Change rankles me. It can be the most unusual thing that sets my nights into nightmare drama.
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It is that time of year when we begin to plan, personally and institutionally, for the holidays. This is the time when families gather, but also when workplaces bring their people together to thank them for all they've done. It is a time of remembrance and celebration.
Recently, I met a young man from India who has decided not to believe in any God since his country has too many gods, one they pray to for this and another one for that. He loves our country and is glad to have a job, but that's it.
The first real intimation of mortality was when my grandparents died. That was in the 1980s. In 2005, Mom died and, four years later, it was Dad. Then, a couple of months ago, quite unexpectedly, it was my younger sister.
It's hard to say something consoling in the face of death, even when the person who died lived a full life and died in the best of circumstances.
This Sunday marks the start of the new liturgical year and the season of Advent, that time of expectancy and meditation on the coming celebration of the Nativity of Our Lord – a season in which that virtue of hope receives its sublime nourishment, in that respect a season much like that of Easter. Both of them times of serenity and contemplation.
Throughout the years, numerous people tried to lure me down east from Western Canada. It stroked my inflated ego and flattered my false sense of self-importance. Perhaps the most tempting I remember was being offered a job to host a national TV series the CBC was planning in 1990 about issues surrounding disabilities that showcased the lives of Canadians with physical and mental challenges.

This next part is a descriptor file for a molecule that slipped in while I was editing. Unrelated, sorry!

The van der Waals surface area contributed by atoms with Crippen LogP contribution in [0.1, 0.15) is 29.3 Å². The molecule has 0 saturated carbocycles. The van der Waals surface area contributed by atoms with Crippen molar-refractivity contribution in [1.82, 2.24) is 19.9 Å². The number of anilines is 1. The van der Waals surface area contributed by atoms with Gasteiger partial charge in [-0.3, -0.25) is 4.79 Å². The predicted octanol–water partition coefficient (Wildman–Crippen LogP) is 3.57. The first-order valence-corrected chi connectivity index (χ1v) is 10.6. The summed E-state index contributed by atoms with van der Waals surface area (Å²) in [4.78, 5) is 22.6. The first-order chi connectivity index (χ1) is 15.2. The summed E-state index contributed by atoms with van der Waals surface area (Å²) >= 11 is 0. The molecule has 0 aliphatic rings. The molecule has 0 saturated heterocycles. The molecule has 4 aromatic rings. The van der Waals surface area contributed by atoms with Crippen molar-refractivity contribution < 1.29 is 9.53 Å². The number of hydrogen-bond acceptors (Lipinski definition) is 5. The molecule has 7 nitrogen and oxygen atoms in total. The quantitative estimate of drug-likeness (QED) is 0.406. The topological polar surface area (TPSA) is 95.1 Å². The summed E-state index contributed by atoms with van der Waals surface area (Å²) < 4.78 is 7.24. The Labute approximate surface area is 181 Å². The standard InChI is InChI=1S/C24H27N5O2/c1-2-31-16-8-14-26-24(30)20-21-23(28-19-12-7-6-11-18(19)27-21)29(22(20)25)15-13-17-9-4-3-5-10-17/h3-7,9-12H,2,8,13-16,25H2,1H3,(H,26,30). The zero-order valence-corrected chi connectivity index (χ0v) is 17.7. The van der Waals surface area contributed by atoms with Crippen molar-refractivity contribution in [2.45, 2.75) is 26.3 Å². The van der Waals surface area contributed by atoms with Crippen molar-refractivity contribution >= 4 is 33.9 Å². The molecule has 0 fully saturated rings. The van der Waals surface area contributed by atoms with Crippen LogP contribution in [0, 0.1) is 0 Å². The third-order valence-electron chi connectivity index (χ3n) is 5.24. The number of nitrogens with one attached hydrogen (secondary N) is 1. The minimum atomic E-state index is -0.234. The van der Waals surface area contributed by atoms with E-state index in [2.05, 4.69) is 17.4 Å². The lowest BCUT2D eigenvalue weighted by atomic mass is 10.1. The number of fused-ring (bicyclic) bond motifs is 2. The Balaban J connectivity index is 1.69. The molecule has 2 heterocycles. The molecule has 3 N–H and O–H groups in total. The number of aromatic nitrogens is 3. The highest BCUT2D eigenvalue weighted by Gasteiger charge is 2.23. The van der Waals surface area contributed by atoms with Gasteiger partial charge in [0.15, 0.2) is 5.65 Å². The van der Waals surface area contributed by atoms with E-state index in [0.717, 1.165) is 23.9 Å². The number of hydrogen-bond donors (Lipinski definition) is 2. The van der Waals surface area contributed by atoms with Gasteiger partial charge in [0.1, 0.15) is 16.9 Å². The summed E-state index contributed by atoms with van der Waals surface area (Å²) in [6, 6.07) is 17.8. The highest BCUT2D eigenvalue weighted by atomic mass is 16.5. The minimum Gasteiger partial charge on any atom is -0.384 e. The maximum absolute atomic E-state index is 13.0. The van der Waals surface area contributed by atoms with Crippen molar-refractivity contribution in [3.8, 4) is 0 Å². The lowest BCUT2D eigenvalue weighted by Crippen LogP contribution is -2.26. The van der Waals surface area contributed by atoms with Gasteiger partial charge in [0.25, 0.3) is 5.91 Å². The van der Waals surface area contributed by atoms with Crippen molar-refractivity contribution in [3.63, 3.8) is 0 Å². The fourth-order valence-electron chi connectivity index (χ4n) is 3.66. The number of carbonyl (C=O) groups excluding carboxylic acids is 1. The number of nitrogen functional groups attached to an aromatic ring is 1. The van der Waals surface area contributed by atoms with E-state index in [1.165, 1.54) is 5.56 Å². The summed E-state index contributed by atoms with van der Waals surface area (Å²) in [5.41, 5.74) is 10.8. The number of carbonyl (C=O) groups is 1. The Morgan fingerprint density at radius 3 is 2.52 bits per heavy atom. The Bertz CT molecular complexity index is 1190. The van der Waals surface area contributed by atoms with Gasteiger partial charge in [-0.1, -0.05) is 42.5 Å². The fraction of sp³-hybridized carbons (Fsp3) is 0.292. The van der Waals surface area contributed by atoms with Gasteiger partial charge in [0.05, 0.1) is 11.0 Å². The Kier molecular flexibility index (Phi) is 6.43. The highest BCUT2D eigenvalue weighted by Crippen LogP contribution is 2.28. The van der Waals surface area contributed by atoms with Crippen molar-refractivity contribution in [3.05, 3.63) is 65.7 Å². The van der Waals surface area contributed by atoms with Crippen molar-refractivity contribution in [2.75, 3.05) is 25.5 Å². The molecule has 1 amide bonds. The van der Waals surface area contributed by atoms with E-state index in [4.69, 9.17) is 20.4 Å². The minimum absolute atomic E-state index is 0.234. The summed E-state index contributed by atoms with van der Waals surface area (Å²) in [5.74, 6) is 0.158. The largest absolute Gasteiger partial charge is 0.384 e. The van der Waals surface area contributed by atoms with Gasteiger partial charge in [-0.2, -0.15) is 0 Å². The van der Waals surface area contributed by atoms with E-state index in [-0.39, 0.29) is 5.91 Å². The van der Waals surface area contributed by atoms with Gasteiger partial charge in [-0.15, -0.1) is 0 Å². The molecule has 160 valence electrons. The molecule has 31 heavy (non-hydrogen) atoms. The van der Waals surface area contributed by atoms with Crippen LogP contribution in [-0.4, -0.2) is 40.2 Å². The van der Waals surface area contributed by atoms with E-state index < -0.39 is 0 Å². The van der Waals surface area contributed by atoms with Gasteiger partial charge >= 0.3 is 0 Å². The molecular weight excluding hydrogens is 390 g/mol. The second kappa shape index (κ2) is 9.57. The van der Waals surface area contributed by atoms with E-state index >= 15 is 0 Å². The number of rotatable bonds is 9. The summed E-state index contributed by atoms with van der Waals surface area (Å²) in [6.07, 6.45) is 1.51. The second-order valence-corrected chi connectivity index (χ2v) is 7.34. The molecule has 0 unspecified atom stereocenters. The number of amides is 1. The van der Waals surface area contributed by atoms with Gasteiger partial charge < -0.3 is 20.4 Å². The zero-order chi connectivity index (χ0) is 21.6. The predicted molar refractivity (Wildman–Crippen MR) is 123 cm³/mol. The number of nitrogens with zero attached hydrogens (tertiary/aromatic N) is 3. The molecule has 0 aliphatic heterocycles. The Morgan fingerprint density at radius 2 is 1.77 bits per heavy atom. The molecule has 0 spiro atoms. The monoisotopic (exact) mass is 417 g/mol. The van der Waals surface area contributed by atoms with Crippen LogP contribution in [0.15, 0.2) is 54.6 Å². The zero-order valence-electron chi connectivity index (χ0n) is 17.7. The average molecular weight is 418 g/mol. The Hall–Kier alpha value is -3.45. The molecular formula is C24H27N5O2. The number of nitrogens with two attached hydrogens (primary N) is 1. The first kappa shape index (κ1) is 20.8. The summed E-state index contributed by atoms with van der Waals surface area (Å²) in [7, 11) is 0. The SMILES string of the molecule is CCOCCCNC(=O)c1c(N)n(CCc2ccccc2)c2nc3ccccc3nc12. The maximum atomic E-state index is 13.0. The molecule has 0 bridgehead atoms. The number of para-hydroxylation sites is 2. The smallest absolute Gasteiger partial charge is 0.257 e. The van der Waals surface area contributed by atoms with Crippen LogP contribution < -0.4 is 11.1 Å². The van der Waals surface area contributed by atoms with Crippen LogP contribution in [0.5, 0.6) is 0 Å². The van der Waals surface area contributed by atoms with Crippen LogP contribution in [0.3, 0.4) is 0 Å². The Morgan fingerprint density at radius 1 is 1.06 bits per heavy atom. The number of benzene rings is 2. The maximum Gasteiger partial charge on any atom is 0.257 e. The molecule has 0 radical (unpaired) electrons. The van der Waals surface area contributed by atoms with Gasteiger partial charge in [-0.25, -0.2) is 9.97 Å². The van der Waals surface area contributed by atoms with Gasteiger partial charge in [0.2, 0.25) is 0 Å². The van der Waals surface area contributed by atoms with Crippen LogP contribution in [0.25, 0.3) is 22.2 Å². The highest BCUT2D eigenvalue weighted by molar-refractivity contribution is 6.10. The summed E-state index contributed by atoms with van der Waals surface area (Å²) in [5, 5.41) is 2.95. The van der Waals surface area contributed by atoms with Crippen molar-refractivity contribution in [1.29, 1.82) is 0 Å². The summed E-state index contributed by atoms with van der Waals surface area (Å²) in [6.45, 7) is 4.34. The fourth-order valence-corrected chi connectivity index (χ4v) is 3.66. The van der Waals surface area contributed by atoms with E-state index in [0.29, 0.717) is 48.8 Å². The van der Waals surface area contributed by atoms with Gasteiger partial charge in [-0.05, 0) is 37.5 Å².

One of the lovelier aspects of Catholic culture is the love Catholics have for their priests. Most priests have many stories of how complete strangers have shown special warmth and affection upon seeing the Roman collar. As for one's own portion of the flock, parish priests and chaplains know how eager Catholics are to love their priests.
Two years ago we lost our baby granddaughter. She died in utero from a rare congenital disease. Although much time has passed since Ava's death, autumn remains a bittersweet time.
The documentary film Two Sided Story tells of Parents Circle Families Forum, an organization in which bereaved family members of Palestinian and Israeli victims of violence meet to tell each other of the suffering they’ve experienced. The 18-year-old organization now has hundreds of members who are achieving reconciliation amidst the seemingly never-ending violence in Israel and the Palestinian territories.